Gus Johnson Punches Another Hole in the NFL 2-Deep at Fox Sports

Gus Johnson is behaving like a college student who’s between semesters rather than a sports media personality. The play-by-play announcer is banking beer and pizza money for the remainder of the year by moonlighting on some NBA coverage for Turner Sports this spring. That’s because he’ll be burying his nose in books once Labor Day arrives.

It turns out, though, that Johnson really is going back to school in the fall.

Gus Johnson is going from Howard to Harvard

Fox Sports announcer Gus Johnson before the NCAA basketball game between Seton Hall and Villanova on March 9, 2019. | Porter Binks/Getty Images
Fox Sports announcer Gus Johnson before the NCAA basketball game between Seton Hall and Villanova on March 9, 2019. | Porter Binks/Getty Images

After growing up in Detroit as a multi-sport scholastic star, Gus Johnson went on to play baseball at Howard University, where he earned a degree in political science.

Now, three decades later, Johnson is studying in the Advanced Leadership Initiative program at Harvard. The program guides class members, who are executive-level leaders with 20 or more years of experience, into developing a social impact strategy focused on their issue of choice.

Johnson told writer and podcast host Richard Deitsch that Harvard men’s basketball coach Tommy Amaker recommended the program to him after the announcer expressed an interest in doing some college-level academic work.

Fox Sports executive knew that the schedule would require Johnson to lighten his announcing workload, but he supported the idea of entering the Harvard program anyway.

“Eric Shanks is a man that’s about growth,” Johnson said, according to Awful Announcing. “It’s because of him I got this opportunity at Turner. I asked him if I could have permission to do it, and he said yes because he thought it would be good for Fox, and he knew it would be good for me.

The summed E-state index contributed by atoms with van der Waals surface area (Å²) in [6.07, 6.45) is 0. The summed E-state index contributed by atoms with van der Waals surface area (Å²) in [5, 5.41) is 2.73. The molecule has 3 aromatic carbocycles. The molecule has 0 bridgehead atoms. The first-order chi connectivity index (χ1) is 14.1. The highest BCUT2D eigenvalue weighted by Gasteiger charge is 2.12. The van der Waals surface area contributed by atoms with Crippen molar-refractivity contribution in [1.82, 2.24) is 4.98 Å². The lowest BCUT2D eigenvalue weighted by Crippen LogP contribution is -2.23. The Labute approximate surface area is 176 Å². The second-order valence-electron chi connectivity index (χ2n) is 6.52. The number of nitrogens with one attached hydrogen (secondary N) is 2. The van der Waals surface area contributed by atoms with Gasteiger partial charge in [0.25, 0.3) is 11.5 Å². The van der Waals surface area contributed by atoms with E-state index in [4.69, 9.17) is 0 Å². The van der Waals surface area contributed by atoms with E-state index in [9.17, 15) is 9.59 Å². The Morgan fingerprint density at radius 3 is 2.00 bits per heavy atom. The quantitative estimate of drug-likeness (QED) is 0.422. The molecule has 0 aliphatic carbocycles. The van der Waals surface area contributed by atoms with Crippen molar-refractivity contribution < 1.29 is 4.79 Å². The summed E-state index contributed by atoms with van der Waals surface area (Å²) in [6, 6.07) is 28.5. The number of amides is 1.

“That’s one reason that, if I had it my way, I would never leave Fox for the rest of my career.”

It’s an inopportune time for Gus Johnson to give up an NFL assignment

Veteran play-by-play announcer Gus Johnson has taken himself out of the mix for the network’s NFL broadcasts this fall because of the time commitment required by the Advanced Leadership Initiative program at Harvard. He does want to hang on to Saturday college football assignments to stay involved, though you won’t find Harvard-Yale or Cornell-Columbia on the Fox Sports schedule.

“My classes are on Mondays, Wednesdays, and Thursdays,” Johnson explained. “So, I’m probably going to need to call the college games on Saturday, and it’s a good thing they’re at noon, so I can call the college games on Saturday and then get a flight and get back. … At my age, the travel and prep work isn’t hard, but it’s a lot of work so I’m probably going to have to take a timeout on the NFL this year.”

If ever there was a year when he would want to be in the network’s NFL mix, this would probably be it. With Joe Buck and Troy Aikman jumping to ESPN to do Monday Night Football games, Fox must replace its No. 1 NFL crew.

While there is usually a change or two each offseason among play-by-play announcers or color commentators, losing the team at the top of the depth chart theoretically moves everyone up. Fox has already anointed Kevin Burkhardt as its new play-by-play announcer for the top weekly games, and that likely means Greg Olsen will remain at his side as the analyst.

Johnson and broadcast partner Aqib Talib, who made a good impression in his first full season in the booth, would have moved up at least one notch among the weekly crews and potentially more than that into some decent mid-level pairings.

He’s delving into some pretty heady stuff at Harvard

The second semester of the Harvard fellowship begins in September, and Gus Johnson will be analyzing subjects far beyond whether Teddy Bridgewater went through the right progressions on third down or if Falcons coach Arthur Smith should have thrown the challenge flag on a first-quarter play in a scoreless game.

“We’ll study race, human rights, mental health,” Johnson explained. “We read a bunch of case studies. We hear from some really great professors on lots of different subjects. The opioid crisis, I have a religious class and we talk about cosmic law, collective effervescence.

“It’s been a cool process, and I want to finish strong.”

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